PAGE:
Xifaxan (Rifaximin) and/or alternatives
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General Information On Xifaxan
Most people get travelers’ diarrhea by drinking fluids or eating foods that are contaminated with the E.Coli bacteria. Xifaxan or rifaximin is an antibiotic, which is used for treating this condition in people who are at least 12 years of age. This drug does not get absorbed into your blood, but stays in your digestive system and stops the growth of the bacteria. You can buy Xifaxan in the form of oral pills, but cannot use it to treat bloody diarrhea.
Side Effects for Xifaxan
Some of the mild side effects associated with Xifaxan include gas, bloating and stomach pain, nausea, constipation and vomiting, headache, tiredness, dizziness, and swelling of the torso, hands, or feet. The drug can sometimes cause a serious condition in your intestines known as clostridium difficile diarrhea. You may notice this condition only after weeks or months after the treatment. Therefore, it would be better to watch out for the symptoms like stomach cramping, abdominal pain, persistent diarrhea, or blood or mucus in the stools. You should also keep a watch for symptoms of allergic reactions, which may include trouble breathing, swelling of the face, tongue, throat, or lips, hives, and severe dizziness.
If you are suffering from a severe liver disease, bloody or watery diarrhea, or diarrhea with fever, your doctor may need to conduct special tests and make dosage adjustments while recommending that you buy Xifaxan. While taking this medicine, your symptoms may get better much before the treatment ends, but you should still take it for the full treatment phase, otherwise the disease may come back or worsen over time. Although Xifaxan is not known to cause harm to an unborn baby, you should inform your doctor if you are pregnant. During the course of Xifaxan treatment, try to avoid consuming contaminated foods and beverages, as they may decrease the efficiency of the drug.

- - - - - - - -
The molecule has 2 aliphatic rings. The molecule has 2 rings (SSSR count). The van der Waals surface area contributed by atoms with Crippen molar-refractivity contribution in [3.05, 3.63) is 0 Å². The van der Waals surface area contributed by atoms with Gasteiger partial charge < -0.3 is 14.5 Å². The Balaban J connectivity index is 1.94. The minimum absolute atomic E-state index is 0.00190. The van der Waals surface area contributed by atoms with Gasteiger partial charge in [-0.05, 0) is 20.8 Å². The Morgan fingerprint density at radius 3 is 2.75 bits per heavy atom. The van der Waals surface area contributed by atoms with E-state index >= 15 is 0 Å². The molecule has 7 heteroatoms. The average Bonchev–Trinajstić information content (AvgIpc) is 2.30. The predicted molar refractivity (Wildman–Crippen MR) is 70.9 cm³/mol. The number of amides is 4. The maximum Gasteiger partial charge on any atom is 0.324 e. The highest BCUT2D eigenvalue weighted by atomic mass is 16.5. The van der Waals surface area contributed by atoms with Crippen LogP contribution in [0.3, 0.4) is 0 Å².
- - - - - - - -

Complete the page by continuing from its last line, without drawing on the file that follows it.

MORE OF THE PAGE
If you are taking the drug to treat travelers’ diarrhea, you will need to take one Xifaxan 200mg tablet three times a day for 3 consecutive days. It can be taken with food or without food, but make sure that the tablet is not crushed, chewed, dissolved, or broken. If Xifaxan is being used for treating hepatic encephalopathy, you will be recommended to take one Xifaxan 550mg tablet twice a day. Antibiotics work best when their levels remain constant in your body. Therefore, it would be better to take Xifaxan at the same time each day.
Before taking Xifaxan, you should inform your doctor if you have an allergy to rifaximin or any such drugs like rifabutin, rifampin, or rifapentine. Medicines that may contain these drugs include Mycobutin, Rifater, Rifadin, Priftin, or Rifamate. You should also inform your doctor about all the medicines you are taking at present, especially live vaccines. Although antibiotics do not have any effect on hormonal birth control pills, patches, and rings, some of them may curb their efficiency. Therefore, it would be better to use a barrier form of contraception like condoms during Xifaxan treatment.
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What is a "Generic" medication/drug?
Generic drugs are medications that have comparable medicinal ingredients as the original brand name drug, but which are generally cheaper in price. Nearly 1 in 3 drugs dispensed are "generic". They undergo testing to ensure that they are similar to their "brand" counterparts in: